Integrated Assessments have many important outcomes. For example, they are effective at multiple scales, help leverage new resources or successful spinoff projects, evolve based on participant interests, build coalitions that would otherwise not exist, and provide a neutral setting for parties to meet about contentious issues.
PARTICIPANT Feedback ABOUT the PROCESS
"What did you get out of the IA process?" That's essentially the question we asked of scientists, NGO managers, state and federal agency administrators, consultants, and community members who have been involved in IA projects (focusing on projects conducted by Michigan Sea Grant, a seasoned IA leader). We specifically interviewed participants from the following four IAs, which represent different issues, scales and levels of stakeholder involvement:
- Northeast Michigan Integrated Assessment – Connecting Great Lakes, Coastal Access, Tourism, and Economic Development
- Rein in the Runoff – Tracing the Path and Influence of Water in Spring Lake
- Fish Consumption Advisories in the Detroit River – What’s Safe to Eat and Why
- Hypoxia in the Northern Gulf of Mexico – Documenting the Dead Zone
TANGIBLE & INTANGIBLE BENEFITS OF IA
What we most learned from our interviews is that the Integrated Assessment method provides both tangible and intangible benefits, both equally valuable to the issues at hand. Here's a synopsis of what we heard:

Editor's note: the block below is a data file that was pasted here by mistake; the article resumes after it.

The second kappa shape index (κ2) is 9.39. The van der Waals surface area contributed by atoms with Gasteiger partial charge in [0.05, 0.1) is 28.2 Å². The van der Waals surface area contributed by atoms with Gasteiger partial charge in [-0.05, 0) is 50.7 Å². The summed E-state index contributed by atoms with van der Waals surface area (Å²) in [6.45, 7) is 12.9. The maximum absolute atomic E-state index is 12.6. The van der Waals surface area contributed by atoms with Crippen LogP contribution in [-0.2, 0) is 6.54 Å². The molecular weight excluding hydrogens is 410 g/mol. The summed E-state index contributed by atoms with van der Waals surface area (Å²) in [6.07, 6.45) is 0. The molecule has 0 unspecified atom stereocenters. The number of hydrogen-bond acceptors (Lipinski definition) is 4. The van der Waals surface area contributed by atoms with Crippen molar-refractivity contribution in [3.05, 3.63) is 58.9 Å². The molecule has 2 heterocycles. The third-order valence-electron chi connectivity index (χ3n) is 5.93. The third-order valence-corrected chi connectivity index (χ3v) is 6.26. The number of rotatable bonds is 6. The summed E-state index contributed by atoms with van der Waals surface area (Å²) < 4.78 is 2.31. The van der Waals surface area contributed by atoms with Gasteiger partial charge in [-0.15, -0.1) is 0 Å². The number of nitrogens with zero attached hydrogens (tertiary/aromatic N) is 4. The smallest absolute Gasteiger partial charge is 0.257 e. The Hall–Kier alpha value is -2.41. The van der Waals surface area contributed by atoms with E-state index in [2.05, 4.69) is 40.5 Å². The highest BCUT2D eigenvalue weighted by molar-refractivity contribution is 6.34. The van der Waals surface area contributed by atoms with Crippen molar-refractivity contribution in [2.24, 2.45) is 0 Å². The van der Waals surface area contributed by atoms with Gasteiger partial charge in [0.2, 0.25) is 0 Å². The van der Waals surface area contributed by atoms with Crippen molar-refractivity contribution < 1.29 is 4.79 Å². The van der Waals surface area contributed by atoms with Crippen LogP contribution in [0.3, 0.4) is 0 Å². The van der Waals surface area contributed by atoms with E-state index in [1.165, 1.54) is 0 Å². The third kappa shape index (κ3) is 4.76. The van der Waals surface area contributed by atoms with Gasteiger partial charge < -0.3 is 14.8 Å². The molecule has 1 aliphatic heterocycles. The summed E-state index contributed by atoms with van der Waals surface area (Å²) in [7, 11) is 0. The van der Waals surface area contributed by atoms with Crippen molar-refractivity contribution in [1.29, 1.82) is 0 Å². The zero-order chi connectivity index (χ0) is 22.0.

- IA Reporting: One of the most important tangible outcomes of an IA is the actual report that evaluates policy options. The IA report creates one accessible source of accurate, agreed upon information developed from multiple perspectives.
- Support Data: IA projects also typically provide valuable datasets, models, and other technical information.
- Modified Perspectives: IA participants often see their issue through a new lens and explore challenges and strategies not previously considered. For example, IA can create a shift from local to regional perspectives and motivate people to see how issues are connected.
- New Partnerships: The IA process catalyzes partnerships by bringing people together to tackle a challenging issue from multiple perspectives. Many of these working relationships continue long after the process is over because IAs build communication, cooperation, trust, and public participation.
- Change in Process: IA can change decision making through through new policies and new strategic planning. These projects bridge gaps between science and policy and increase access of policy making to a greater number of groups and individuals.
- New Opportunities & Resources: IA often motivates participants to continue efforts beyond the initial project, leverages additional funding, and creates spinoff projects.
This page represents just a snapshot of what we found through our survey of IA participants. For more information, please see related links below:
- Integrated Assessment Research Framework (PDF)
- “Benefits of Using Integrated Assessment to Address Sustainability Challenges” - article published in the Journal of Environmental Studies and Sciences.
- "Benefits of Integrated Assessment" - full report (PDF)
- Michigan Sea Grant webpage